The End of InuYasha

      Comments Off on The End of InuYasha

Well, it seems to be official. Rumiko Takahashi will finally bring the InuYasha manga to an end with the next issue. That’s 558 chapters in 56 volumes over a period of almost 12 years. Will the ending be worth it? Come on. There’s no story in the world that justifies 56 volumes. I suspect most fans feel more exhausted than thrilled at this point.

But what about the anime series that ended 4 years ago, having caught up to the manga and run out of material? Will some animation studio pick up the series and finish it, now that it has an ending? Or will fans who slogged through the first 167 episodes be left without ever knowing whether Naraku got his just deserts, and whether Inuyasha and Kagome ever got off the dime and admitted their feelings for each other?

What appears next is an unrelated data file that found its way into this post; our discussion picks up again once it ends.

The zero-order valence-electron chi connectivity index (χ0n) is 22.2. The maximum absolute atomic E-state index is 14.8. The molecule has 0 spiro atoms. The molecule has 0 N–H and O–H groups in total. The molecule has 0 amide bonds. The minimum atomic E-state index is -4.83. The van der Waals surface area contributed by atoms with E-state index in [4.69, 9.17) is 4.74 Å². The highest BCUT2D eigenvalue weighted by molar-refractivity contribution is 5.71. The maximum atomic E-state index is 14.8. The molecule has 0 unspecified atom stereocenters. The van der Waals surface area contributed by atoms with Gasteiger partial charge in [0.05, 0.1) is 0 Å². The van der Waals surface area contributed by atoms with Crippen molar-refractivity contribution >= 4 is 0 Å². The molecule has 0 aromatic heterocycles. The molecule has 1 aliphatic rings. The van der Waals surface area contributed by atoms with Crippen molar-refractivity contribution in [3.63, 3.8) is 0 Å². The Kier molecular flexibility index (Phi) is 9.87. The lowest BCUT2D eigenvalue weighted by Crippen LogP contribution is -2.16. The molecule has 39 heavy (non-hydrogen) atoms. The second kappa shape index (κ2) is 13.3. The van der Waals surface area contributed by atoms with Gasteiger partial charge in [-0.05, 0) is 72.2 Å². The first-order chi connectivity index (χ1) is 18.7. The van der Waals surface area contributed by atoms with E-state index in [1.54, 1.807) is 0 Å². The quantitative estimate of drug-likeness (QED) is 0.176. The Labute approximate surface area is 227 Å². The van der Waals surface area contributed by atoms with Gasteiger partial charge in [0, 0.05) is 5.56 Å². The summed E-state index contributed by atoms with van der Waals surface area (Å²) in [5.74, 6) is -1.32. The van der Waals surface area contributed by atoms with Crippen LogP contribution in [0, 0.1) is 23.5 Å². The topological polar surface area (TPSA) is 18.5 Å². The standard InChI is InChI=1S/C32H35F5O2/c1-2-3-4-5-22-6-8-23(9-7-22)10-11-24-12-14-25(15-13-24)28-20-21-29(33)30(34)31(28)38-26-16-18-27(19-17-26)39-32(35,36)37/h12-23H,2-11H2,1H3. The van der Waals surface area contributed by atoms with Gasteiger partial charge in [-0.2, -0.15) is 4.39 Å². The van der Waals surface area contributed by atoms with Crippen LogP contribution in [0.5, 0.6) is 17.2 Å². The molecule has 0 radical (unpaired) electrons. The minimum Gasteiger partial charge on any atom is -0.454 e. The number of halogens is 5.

I’m not making any predictions about a new anime. The original series was quite popular, so a new series might well be successful. On the other hand there is a reason that studios prefer to adapt a manga that hasn’t finished yet: if the audience knows how the story will end they may not feel the need to watch the anime.

The ideal is probably for the studio and the mangaka to coordinate their efforts so that the manga and the anime finish at about the same time–but that is difficult to pull off. (As in many other areas, Cardcaptor Sakura is an example of how to do things right.) Given Rumiko Takahashi’s obvious difficulties in bringing a long story to a conclusion, it’s understandable that no studio was willing to attempt this with her.

Nevertheless, in spite of my objection to the length of the series and its ridiculous non-ending, I found it pretty compelling. If they do make another anime series to wrap up the story, I’ll probably end up watching it in spite of myself.